Becket and other plays
Alfred Lord Tennyson

Part 6 out of 6

I met her first at a farm in Cumberland--
Her uncle's.

She was there six years ago.

And if she never mention'd me, perhaps
The painful circumstances which I heard--
I will not vex you by repeating them--
Only last week at Littlechester, drove me
From out her memory. She has disappear'd,
They told me, from the farm--and darker news.

She has disappear'd, poor darling, from the world--
Left but one dreadful line to say, that we
Should find her in the river; and we dragg'd
The Littlechester river all in vain:
Have sorrow'd for her all these years in vain.
And my poor father, utterly broken down
By losing her--she was his favourite child--
Has let his farm, all his affairs, I fear,
But for the slender help that I can give,
Fall into ruin. Ah! that villain, Edgar,
If he should ever show his face among us,
Our men and boys would hoot him, stone him, hunt him
With pitchforks off the farm, for all of them
Loved her, and she was worthy of all love.

They say, we should forgive our enemies.

Ay, if the wretch were dead I might forgive him;
We know not whether he be dead or living.

What Edgar?

Philip Edgar of Toft Hall
In Somerset. Perhaps you know him?

(_Aside_.) Ay, for how slightly have I known myself.

This Edgar, then, is living?

Living? well--
One Philip Edgar of Toft Hall in Somerset
Is lately dead.

Dead!--is there more than one?

Nay--now--not one, (_aside_) for I am Philip Harold.

That one, is he then--dead!

(_Aside_.) My father's death,
Let her believe it mine; this, for the moment,
Will leave me a free field.

Dead! and this world
Is brighter for his absence as that other
Is darker for his presence.

Is not this
To speak too pitilessly of the dead?

My five-years' anger cannot die at once,
Not all at once with death and him. I trust
I shall forgive him--by-and-by--not now.
O sir, you seem to have a heart; if you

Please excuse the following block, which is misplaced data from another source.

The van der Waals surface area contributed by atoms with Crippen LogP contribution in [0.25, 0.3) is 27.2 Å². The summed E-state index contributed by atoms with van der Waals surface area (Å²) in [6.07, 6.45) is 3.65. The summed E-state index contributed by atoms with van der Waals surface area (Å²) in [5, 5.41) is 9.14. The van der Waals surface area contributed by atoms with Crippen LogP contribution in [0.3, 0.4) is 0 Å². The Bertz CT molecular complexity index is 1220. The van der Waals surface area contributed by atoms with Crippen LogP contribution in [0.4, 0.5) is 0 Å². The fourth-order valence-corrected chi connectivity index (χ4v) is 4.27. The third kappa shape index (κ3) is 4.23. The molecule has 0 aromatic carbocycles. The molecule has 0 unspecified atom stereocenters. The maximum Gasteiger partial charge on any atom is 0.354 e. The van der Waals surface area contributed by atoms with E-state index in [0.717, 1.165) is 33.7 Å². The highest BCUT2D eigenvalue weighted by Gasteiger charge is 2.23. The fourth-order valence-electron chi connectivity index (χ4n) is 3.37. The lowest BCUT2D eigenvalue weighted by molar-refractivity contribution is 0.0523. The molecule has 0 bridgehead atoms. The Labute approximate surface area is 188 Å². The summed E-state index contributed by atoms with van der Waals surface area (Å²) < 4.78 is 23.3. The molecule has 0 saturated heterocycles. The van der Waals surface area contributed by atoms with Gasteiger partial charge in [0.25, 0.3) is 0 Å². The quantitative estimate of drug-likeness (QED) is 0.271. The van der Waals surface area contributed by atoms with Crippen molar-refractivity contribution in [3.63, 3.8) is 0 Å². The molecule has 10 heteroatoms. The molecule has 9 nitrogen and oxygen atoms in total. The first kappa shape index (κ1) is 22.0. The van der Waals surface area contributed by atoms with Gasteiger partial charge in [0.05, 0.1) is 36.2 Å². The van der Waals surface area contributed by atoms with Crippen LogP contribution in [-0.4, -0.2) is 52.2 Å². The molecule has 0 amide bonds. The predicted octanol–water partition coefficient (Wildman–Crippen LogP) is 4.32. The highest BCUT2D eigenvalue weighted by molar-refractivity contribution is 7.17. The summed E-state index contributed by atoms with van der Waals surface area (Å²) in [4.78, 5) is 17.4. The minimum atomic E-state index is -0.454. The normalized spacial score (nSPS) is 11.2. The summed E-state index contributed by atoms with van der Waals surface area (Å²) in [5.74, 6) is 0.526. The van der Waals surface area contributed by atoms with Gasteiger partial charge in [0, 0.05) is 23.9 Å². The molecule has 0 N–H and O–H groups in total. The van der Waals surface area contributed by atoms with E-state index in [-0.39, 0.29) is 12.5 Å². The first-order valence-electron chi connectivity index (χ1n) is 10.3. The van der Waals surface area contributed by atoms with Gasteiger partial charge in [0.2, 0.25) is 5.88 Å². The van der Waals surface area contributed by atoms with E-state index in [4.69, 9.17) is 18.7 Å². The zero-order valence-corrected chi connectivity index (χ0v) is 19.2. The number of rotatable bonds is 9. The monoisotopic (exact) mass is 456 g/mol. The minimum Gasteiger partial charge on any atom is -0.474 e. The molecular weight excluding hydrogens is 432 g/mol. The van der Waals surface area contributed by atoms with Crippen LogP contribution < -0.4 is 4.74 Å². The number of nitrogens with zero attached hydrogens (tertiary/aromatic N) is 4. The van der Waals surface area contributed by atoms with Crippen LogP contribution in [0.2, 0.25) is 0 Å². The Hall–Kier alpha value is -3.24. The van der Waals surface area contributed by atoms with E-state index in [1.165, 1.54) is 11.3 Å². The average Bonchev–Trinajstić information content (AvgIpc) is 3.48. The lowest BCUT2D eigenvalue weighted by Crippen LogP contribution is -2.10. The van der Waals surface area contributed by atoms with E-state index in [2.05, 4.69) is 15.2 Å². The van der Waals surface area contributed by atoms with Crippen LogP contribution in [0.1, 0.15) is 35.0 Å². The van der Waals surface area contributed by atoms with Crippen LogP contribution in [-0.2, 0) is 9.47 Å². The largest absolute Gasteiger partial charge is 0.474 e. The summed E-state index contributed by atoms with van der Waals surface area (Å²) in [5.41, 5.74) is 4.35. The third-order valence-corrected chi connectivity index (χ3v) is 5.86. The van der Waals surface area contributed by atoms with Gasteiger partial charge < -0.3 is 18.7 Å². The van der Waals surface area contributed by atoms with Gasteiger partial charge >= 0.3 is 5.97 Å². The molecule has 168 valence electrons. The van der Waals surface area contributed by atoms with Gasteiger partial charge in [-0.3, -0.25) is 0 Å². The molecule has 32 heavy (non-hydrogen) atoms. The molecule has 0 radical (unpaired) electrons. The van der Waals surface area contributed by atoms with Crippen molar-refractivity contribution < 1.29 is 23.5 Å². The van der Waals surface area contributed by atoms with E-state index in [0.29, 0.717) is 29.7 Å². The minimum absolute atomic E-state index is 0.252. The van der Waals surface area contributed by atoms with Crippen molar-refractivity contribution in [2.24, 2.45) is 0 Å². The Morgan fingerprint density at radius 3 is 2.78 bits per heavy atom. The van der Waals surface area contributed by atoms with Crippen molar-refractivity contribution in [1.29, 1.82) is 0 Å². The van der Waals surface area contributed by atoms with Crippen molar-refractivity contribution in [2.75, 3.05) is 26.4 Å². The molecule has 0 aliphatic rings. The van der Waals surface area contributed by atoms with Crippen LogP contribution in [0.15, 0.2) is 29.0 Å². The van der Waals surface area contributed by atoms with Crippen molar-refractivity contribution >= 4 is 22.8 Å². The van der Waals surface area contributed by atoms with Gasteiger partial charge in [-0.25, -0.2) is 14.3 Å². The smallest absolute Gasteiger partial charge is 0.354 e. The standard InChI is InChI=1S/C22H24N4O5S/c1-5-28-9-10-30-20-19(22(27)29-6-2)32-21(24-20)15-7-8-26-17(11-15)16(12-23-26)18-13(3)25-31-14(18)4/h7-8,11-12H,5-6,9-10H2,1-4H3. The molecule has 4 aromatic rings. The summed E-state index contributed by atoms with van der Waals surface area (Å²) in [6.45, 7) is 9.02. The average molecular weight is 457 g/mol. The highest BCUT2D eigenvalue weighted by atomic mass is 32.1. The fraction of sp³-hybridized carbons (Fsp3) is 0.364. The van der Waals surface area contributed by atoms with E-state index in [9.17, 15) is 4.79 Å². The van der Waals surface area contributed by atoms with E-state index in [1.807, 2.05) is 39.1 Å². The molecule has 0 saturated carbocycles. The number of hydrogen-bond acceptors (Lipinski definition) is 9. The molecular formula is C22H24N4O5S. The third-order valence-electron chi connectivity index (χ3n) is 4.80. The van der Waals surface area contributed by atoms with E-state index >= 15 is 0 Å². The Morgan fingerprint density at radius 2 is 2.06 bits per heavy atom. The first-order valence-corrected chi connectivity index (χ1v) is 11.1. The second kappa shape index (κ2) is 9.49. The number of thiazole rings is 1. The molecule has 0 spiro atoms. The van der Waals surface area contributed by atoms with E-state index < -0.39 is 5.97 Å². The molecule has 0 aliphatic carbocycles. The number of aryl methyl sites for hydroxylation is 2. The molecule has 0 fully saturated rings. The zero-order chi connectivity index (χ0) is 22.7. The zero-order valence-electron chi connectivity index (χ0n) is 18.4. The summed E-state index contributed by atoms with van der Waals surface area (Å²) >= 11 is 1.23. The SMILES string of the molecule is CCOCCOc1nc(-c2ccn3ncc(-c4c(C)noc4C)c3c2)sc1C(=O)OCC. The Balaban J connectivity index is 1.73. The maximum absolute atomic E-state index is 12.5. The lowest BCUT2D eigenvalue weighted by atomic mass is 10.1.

Had seen us that wild morning when we found
Her bed unslept in, storm and shower lashing
Her casement, her poor spaniel wailing for her,
That desolate letter, blotted with her tears,
Which told us we should never see her more--
Our old nurse crying as if for her own child,
My father stricken with his first paralysis,
And then with blindness--had you been one of us
And seen all this, then you would know it is not
So easy to forgive--even the dead.

But sure am I that of your gentleness
You will forgive him. She, you mourn for, seem'd
A miracle of gentleness--would not blur
A moth's wing by the touching; would not crush
The fly that drew her blood; and, were she living,
Would not--if penitent--have denied him _her_
Forgiveness. And perhaps the man himself,
When hearing of that piteous death, has suffer'd
More than we know. But wherefore waste your heart
In looking on a chill and changeless Past?
Iron will fuse, and marble melt; the Past
Remains the Past. But you are young, and--pardon me--
As lovely as your sister. Who can tell
What golden hours, with what full hands, may be
Waiting you in the distance? Might I call
Upon your father--I have seen the world--
And cheer his blindness with a traveller's tales?

Call if you will, and when you will. I cannot
Well answer for my father; but if you
Can tell me anything of our sweet Eva
When in her brighter girlhood, I at least
Will bid you welcome, and will listen to you.
Now I must go.

But give me first your hand:
I do not dare, like an old friend, to shake it.
I kiss it as a prelude to that privilege
When you shall know me better.

(_Aside_.) How beautiful
His manners are, and how unlike the farmer's!
You are staying here?

Yes, at the wayside inn
Close by that alder-island in your brook,
'The Angler's Home.'

Are _you_ one?

No, but I
Take some delight in sketching, and the country
Has many charms, altho' the inhabitants
Seem semi-barbarous.

I am glad it pleases you;